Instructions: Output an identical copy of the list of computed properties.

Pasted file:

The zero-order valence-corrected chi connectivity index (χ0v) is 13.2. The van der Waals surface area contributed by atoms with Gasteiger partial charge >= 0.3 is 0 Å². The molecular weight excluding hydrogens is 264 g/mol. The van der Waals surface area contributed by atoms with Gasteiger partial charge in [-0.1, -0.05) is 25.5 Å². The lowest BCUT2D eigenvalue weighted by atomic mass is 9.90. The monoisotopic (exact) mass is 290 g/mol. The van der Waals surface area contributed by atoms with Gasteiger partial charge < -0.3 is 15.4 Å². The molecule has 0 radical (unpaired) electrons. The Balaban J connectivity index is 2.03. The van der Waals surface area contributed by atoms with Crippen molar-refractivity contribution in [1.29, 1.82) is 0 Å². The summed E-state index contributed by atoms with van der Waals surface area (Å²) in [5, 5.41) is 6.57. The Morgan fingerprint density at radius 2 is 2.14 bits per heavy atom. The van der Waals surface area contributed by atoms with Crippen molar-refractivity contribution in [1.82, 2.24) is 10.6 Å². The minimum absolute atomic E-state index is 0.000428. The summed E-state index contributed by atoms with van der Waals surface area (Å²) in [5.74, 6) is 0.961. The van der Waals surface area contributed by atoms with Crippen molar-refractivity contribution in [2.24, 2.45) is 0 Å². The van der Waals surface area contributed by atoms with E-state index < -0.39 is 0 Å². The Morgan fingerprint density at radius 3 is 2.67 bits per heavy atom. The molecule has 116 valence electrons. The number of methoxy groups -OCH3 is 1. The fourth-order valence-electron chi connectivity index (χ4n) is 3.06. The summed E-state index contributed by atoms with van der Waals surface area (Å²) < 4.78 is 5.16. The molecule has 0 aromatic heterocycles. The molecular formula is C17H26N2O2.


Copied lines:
The zero-order valence-corrected chi connectivity index (χ0v) is 13.2. The van der Waals surface area contributed by atoms with Gasteiger partial charge >= 0.3 is 0 Å². The molecular weight excluding hydrogens is 264 g/mol. The van der Waals surface area contributed by atoms with Gasteiger partial charge in [-0.1, -0.05) is 25.5 Å². The lowest BCUT2D eigenvalue weighted by atomic mass is 9.90. The monoisotopic (exact) mass is 290 g/mol. The van der Waals surface area contributed by atoms with Gasteiger partial charge < -0.3 is 15.4 Å². The molecule has 0 radical (unpaired) electrons. The Balaban J connectivity index is 2.03. The van der Waals surface area contributed by atoms with Crippen molar-refractivity contribution in [1.29, 1.82) is 0 Å². The summed E-state index contributed by atoms with van der Waals surface area (Å²) in [5, 5.41) is 6.57. The Morgan fingerprint density at radius 2 is 2.14 bits per heavy atom. The van der Waals surface area contributed by atoms with Crippen molar-refractivity contribution in [1.82, 2.24) is 10.6 Å². The minimum absolute atomic E-state index is 0.000428. The summed E-state index contributed by atoms with van der Waals surface area (Å²) in [5.74, 6) is 0.961. The van der Waals surface area contributed by atoms with Crippen molar-refractivity contribution in [2.24, 2.45) is 0 Å². The van der Waals surface area contributed by atoms with E-state index < -0.39 is 0 Å². The Morgan fingerprint density at radius 3 is 2.67 bits per heavy atom. The molecule has 116 valence electrons. The number of methoxy groups -OCH3 is 1. The fourth-order valence-electron chi connectivity index (χ4n) is 3.06. The summed E-state index contributed by atoms with van der Waals surface area (Å²) < 4.78 is 5.16. The molecule has 0 aromatic heterocycles. The molecular formula is C17H26N2O2.